The deadlift is one of the most beneficial exercises anyone can do at the gym, and that’s exactly why it has become such a popular lift and an essential part of any serious workout routine.
The exercise is a full-body compound lift that trains and works your whole body. It’s also one of the most challenging exercises you can do, both physically and mentally. There are many aspects to the deadlift, and all of them have to work in a symphony in order to lift heavy. If you are laking in one or two of them, the whole lift will suffer.
In this article, we will bring out 10 ways you can improve your deadlift and lift more weight.
1. Deadlift More Often
One of the most simple things anyone can do to increase their deadlift is to do it more. And by more, I mean more often. There is a simple rule in life: If you want to get better at anything you need to start prioritizing it and doing it more. And that can’t be more true when it comes to strength training and deadlifting.
It’s a really big and heavy lift, so more often than not, people (especially beginners) tend to fear performing this exercise too often. Many newcomers use it a maximum of once a week or every other week (or even once a month).
There is a large misconception that the DL requires a very long recovery process, because of the enormous stress it places on both your body and your nervous system. Actually, if done whit the right load, it can be performed two or even three times a week without having to worry about overtraining or doing too much.
So, in order to start improving in the deadlift, you have to prioritize the exercise for yourself and take a good look at how frequently you are deadlifting. If you are doing it only once a week or every other week, increase it to twice or even three times a week.
2. Work on Your Mobility And Flexibility
Lower body and even your lower back mobility and flexibility issues can have a direct effect on your deadlift form, technique, and how much weight you can pull.
When people think about the deadlift, they usually don’t think about mobility or flexibility, but in reality, both of them play a big role in the exercise. You need a decent amount of hip and ankle mobility to even get into the right starting position for the lift. If you can’t achieve the correct starting position, the whole lift will be largely affected, as will be your ability to lift heavier weights.
So take a good look at your mobility, try to identify where you might be lacking mobility, and start to work on those points. A good place to start would be to improve the flexibility of your glutes, ankles, and hamstrings by regularly doing stretching exercises for those muscle groups. Also, you should incorporate different hip and ankle mobility exercises into your routine.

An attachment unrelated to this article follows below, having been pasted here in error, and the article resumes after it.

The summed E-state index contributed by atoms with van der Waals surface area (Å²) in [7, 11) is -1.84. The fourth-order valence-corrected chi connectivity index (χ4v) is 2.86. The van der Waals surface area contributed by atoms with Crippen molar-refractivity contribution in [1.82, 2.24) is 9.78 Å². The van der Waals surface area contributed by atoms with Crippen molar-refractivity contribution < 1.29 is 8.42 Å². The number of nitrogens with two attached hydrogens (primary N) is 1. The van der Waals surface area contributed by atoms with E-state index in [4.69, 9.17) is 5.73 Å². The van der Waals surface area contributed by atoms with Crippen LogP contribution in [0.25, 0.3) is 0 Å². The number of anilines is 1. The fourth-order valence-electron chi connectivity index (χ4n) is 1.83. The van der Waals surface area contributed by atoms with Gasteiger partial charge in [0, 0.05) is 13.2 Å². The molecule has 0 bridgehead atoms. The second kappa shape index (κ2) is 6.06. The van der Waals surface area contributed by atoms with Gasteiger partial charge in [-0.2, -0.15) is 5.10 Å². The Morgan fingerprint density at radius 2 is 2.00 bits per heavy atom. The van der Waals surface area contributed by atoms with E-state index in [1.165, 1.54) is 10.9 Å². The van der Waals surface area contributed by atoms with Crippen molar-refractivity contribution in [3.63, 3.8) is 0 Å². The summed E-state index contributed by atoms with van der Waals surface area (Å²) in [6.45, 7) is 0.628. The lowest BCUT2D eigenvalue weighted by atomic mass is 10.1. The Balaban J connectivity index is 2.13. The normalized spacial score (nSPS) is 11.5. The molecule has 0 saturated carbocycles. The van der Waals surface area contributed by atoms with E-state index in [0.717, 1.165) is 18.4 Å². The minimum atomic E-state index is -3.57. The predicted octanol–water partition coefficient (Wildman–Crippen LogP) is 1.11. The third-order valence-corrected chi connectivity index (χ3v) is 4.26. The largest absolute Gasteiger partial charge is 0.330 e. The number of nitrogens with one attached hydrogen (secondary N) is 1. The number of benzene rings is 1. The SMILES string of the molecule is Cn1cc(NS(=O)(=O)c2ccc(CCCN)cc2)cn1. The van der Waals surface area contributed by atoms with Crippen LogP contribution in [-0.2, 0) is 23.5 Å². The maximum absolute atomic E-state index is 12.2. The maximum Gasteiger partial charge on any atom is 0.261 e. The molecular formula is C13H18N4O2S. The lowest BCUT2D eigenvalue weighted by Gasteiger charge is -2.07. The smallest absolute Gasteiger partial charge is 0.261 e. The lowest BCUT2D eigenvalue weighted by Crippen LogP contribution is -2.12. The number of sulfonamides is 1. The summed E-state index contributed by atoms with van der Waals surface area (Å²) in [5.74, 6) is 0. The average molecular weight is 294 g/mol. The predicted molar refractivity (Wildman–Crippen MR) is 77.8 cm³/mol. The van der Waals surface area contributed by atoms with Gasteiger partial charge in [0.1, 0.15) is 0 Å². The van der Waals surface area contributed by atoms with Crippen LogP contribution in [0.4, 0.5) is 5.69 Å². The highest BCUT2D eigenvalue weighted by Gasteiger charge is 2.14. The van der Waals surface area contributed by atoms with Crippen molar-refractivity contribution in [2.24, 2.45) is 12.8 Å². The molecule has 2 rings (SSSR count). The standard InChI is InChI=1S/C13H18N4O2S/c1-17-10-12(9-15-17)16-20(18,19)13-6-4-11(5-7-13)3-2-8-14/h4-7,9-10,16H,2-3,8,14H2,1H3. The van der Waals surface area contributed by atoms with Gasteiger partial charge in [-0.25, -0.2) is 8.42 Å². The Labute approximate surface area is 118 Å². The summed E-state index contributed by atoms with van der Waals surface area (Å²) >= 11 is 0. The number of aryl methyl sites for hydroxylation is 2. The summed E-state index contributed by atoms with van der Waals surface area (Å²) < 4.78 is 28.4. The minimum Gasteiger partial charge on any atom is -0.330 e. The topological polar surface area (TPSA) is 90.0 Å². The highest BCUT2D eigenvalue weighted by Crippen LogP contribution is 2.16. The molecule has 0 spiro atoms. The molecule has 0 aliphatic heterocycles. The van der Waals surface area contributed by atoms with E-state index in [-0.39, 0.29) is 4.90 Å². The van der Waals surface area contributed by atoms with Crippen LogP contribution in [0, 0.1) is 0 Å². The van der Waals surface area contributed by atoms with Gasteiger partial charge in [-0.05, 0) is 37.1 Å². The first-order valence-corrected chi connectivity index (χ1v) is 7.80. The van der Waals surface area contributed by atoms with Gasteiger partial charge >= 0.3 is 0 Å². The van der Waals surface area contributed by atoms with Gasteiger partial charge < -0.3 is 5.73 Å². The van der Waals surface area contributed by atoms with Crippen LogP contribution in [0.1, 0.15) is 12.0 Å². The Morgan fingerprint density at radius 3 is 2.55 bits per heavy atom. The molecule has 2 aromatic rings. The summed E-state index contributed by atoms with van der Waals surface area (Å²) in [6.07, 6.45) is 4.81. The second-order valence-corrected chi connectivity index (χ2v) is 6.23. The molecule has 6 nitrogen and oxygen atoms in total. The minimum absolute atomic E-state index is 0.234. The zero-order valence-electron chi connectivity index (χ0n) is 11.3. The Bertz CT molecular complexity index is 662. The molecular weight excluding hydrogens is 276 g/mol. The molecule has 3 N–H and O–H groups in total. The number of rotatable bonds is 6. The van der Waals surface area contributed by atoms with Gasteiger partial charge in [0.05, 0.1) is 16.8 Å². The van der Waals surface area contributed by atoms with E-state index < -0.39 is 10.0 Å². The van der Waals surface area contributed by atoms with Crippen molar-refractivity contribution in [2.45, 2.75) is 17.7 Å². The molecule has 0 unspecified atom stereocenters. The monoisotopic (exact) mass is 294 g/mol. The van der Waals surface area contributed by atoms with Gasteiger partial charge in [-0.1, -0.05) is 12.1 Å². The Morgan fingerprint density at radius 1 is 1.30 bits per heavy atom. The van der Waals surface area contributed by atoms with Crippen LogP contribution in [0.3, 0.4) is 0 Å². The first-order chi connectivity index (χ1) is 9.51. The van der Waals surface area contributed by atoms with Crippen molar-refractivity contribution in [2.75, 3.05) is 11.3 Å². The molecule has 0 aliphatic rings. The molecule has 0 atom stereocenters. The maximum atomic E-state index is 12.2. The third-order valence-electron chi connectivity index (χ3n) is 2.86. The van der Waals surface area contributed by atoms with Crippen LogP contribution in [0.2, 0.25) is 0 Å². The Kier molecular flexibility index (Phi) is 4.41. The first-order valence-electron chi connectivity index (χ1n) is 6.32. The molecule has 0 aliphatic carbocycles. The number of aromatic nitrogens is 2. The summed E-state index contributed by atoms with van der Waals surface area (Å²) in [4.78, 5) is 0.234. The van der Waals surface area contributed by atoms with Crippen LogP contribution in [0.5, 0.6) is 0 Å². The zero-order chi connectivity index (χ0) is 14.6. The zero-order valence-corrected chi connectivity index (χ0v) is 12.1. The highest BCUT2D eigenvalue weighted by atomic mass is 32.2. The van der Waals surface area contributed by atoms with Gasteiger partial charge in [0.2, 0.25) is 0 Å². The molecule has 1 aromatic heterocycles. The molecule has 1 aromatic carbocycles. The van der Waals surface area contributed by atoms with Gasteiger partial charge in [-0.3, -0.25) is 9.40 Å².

3. Use Deadlift Variations
A good way to improve your deadlift is to use different modifications and variations of the exercise. They can be used both as an alternative to the conventional deadlift or as an accessory exercise.
Using deadlift variations as an accessory exercise has many benefits that all will work together in a beautiful symphony towards increasing your conventional deadlift. Let’s start with the fact that all of these different variations mimic the movement of the original exercise to some extent (some more, some less). Also, they work and train all the same muscle groups.
They can help you strengthen a specific part of the lift you are having trouble with, for example, the initial lift-off or the lockout. These variations will also help you strengthen many of the specific deadlifting muscle groups you might have overlooked or just aren’t getting enough of work.
Also, sometimes it’s a decent idea to replace the original exercise with an alternative one altogether. That can help especially well when you have reached a plateau. In addition to the benefits, I listed above, choosing an alternative exercise will give you a little bit of mental rest from the conventional lift.
Plus, the conventional lift isn’t for everybody. Some people will lack the necessary ankle or hip mobility to be able to do the exercise correctly and with the right technique. Also, many of us have different back problems that might interfere with deadlifting. All of those problems can be fixed by replacing the conventional lift with a variation that is more suited for your needs.
Luckily there are tens of different modifications and variations of the original exercise. Just to name a few, there are the sumo, stiff-leg, Romanian, deficit, trap bar, snatch grip, and many more deadlifts out there.
4. Use Progressive Overload
Your deadlift or any other exercise won’t improve unless you challenge it and create an environment where you continuously do so. Nothing will change unless you force it to change. And that’s exactly what progressive overloading is.